While the Kentucky Legislature had made overtures to the Union, they were clearly not ready to embrace abolition.
"THE Legislature of Kentucky, by a very large majority, has pronounced in favor of the disfranchisement of any citizen of that State who advocates the emancipation of the negroes. The majority was not large enough—two-thirds—to give to the expression of opinion the force of law. But in a moral and philosophical point of view it was enough. A generation since, Kentucky came within two or three votes of being a free State. Now, to propose such a thing involves ostracism. Such has been the effect of cotton culture, and of the rapid increase of the negro population.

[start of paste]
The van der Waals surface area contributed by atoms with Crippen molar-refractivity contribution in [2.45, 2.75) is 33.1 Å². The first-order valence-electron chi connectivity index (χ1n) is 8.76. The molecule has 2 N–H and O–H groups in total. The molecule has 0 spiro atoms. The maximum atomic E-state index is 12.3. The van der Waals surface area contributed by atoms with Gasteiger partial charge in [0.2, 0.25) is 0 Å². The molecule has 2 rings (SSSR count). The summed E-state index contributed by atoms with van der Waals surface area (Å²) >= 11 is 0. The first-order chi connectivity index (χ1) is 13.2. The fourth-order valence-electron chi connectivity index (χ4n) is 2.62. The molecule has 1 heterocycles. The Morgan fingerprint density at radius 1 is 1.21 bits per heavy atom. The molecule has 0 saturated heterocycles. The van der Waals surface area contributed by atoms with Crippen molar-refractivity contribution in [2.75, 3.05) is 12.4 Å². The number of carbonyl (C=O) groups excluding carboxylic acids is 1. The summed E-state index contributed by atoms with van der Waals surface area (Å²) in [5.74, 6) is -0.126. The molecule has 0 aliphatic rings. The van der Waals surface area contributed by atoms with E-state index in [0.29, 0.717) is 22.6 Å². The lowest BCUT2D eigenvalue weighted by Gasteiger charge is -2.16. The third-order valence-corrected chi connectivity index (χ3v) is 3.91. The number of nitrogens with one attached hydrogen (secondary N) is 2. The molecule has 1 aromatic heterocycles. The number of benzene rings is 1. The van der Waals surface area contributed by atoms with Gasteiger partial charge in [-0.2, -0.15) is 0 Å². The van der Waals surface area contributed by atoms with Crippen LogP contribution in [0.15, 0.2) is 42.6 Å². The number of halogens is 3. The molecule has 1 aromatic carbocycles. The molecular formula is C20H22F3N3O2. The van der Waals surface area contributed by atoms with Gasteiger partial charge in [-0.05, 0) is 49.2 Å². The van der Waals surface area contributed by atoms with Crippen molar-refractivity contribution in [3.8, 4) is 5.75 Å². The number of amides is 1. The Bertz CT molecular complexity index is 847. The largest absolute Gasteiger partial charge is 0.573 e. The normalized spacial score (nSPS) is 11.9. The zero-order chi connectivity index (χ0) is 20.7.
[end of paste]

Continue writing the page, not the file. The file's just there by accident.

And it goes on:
We should like to have a fresh vote on this question taken in a Legislature newly elected by the people of Kentucky. When the present Legislature was chosen, the rebels were contending for the mastery of the State. Possibly the subsequent progress of the Union army may have effected a change in public sentiment; though, we confess, we hardly dare think so.
This vote of the Kentucky Legislature seems the most discouraging event of the day."
~Harper's Weekly, April 12, 1862